[Post edited 5 Apr 23:47]


That's the one.

I wasn't being critical of your (very good) summary by the way.
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Can someone explain the North Korea threat on 00:04 - Apr 6 with 606 viewsSergio_Georgini

Can someone explain the North Korea threat on 23:18 - Apr 5 by Guthrum

Once upon a time there was a land in eastern Asia named Korea.
In the early 1900s, it was taken over, occupied and then ruled by the Japanese. At the end of the Second World War in 1945, Japan had been defeated and lost Korea.
Temporarily, the Soviet Union was in charge of the northern half and the USA in charge of the southern half, until a proper government could be established. However, the Soviets and the Americans soon fell out, starting the Cold War, and Korea was never reunited.
In 1950, the North invaded the South. The USA helped the South and the Chinese and Soviets then helped the North. The war ended in a stalemate and, eventually, a ceasefire. But no permanent peace was made, so North and South remain technically at war.

THEN, ABOUT 50 YEARS LATER ...

North Korea is developing nuclear weapons and long-range missiles. This is very bad for other countries in the surrounding area and the USA, with all of whom they are not on good terms.
Everyone else wants to stop this happening (partly just in case they end up being given to other troublesome countries or to terrorists), so they've cut off supplies of anything which might help North Korea to make these things. North Korea is not happy about this and has started throwing its weight around.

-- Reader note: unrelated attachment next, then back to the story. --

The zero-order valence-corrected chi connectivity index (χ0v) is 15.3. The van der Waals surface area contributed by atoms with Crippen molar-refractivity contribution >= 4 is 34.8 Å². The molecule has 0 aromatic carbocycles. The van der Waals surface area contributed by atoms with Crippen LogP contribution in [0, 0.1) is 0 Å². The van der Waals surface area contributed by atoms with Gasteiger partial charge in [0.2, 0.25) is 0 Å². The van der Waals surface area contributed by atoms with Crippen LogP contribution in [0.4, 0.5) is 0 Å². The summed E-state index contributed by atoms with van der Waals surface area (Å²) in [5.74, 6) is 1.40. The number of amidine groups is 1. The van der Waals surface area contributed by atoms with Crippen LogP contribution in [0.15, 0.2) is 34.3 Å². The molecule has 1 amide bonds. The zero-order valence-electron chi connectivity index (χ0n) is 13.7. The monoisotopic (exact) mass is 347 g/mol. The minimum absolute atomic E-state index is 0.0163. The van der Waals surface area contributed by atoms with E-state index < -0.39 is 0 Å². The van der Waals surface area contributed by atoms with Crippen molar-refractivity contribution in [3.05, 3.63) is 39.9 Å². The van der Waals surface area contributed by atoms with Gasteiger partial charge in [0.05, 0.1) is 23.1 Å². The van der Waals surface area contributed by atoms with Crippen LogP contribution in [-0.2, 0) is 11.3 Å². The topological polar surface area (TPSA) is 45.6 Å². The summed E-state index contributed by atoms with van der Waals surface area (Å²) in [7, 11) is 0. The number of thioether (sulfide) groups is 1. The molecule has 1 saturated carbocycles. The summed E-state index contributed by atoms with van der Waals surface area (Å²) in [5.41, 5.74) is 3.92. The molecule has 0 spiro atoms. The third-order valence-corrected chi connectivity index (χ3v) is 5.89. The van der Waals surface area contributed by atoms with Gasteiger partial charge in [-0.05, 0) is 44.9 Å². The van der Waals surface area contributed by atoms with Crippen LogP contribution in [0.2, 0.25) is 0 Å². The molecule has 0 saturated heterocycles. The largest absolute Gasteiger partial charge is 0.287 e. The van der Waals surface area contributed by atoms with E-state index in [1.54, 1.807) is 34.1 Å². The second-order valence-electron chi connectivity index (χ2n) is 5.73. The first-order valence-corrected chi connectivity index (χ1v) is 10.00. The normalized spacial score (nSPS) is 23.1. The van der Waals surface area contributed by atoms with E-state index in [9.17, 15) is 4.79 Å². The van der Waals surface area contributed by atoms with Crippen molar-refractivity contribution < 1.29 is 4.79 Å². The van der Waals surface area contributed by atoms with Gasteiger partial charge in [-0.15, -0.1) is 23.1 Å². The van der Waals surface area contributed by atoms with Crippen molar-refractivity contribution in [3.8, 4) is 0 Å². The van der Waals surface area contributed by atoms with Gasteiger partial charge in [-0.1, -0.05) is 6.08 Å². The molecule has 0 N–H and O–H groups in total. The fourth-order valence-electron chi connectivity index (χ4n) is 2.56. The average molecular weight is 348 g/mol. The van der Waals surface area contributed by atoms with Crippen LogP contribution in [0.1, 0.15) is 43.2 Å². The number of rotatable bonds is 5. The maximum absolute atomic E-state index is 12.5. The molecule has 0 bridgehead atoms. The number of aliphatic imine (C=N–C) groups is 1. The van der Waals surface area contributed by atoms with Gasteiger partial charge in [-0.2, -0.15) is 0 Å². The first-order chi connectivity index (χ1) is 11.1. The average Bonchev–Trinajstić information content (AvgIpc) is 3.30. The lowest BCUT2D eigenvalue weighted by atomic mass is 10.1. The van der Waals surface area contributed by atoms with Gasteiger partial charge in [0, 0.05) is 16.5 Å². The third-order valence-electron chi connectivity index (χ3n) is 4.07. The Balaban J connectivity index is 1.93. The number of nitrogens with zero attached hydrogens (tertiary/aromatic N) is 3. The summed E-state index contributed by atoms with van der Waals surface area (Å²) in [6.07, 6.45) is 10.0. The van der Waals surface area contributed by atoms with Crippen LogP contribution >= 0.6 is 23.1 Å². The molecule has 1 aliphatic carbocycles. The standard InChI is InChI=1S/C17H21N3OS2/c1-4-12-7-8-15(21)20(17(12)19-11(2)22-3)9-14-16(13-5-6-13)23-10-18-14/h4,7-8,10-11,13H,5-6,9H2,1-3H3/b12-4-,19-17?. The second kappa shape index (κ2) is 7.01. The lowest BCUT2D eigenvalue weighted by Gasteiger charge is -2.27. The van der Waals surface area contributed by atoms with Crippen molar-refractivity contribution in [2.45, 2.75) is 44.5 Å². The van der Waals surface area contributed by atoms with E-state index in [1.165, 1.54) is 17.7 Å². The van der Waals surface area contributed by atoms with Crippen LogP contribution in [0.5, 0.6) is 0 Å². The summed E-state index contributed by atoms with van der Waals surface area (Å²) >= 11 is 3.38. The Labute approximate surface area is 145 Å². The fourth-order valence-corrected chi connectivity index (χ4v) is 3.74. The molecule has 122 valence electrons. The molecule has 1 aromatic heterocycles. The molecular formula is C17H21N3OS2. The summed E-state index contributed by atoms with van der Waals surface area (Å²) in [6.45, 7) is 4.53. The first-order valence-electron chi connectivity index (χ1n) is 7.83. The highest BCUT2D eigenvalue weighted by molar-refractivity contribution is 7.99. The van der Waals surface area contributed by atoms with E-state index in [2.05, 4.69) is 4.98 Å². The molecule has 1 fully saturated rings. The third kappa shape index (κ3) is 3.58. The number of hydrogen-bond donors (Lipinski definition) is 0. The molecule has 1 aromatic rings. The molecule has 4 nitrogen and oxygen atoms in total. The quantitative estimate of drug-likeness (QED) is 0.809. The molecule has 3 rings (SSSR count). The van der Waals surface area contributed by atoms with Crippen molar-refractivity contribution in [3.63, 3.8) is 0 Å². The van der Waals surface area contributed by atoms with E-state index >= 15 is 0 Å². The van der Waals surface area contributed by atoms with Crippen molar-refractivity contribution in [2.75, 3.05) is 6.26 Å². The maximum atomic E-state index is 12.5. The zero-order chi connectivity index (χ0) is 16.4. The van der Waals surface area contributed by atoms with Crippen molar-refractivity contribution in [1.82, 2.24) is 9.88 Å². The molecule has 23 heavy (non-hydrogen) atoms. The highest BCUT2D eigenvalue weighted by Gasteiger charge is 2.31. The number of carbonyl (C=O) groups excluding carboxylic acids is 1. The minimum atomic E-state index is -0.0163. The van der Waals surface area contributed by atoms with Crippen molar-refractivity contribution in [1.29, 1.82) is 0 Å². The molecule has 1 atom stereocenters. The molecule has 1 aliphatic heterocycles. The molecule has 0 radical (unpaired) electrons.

OR

After the bloody war in the 1950s, which ended in stalemate rather than a real solution, North Korea turned into an isolated, totalitarian state, run by the Kim family. China and, up to the 1960s the Soviet Union, were its only allies.
With its increasingly huge military and general inefficiency, North Korea became highly dependent upon foreign aid, much of it from China. All the time, North Korea was telling its people that the rest of the world wanted to destroy the nation. Whenever more aid was needed, the North Koreans would make threats, such as military action against South Korea, or developing nuclear weapons. Often this led to negotiations. concessions were made and the aid given.
Then the second ruler, Kim Jong Il died and his son, Kim Jong Un, a young man in his late 20s, took over. After a quite promising start, the threats began again. They built up, faster and faster. Neighbouring countries and their allies, including the USA, began responding to the threats. Soon, the situation reached - and passed - fever pitch. No-one is backing down and we wait to see what will happen.

OR

Kim Jong Un, a young man in his late 20s, took over from his dead father as leader North Korea.
The father, Kim Jong Il, had run the country on a philosophy named "Military First", which is pretty much how it sounds. All money went to the armed forces, while the people starved and the economy staggered. Jong Un, educated in Switzerland and seeing Chinese economic prosperity, may have wanted to move the country into a better economic path, looking to industial and agricultural reforms. The very powerful military may have taken fright at this (which would mean they got less money) and started a power struggle, possibly with the intention of overthrowing Jong Un.
Part of this struggle would have involved militaristic broadcasts on the official state media (full of traditional propaganda, much of it directed against the old enemies from the 1950s, South Korea and the USA) and Jong Un trying to demonstrate he was in charge of the armed forces, not the other way round.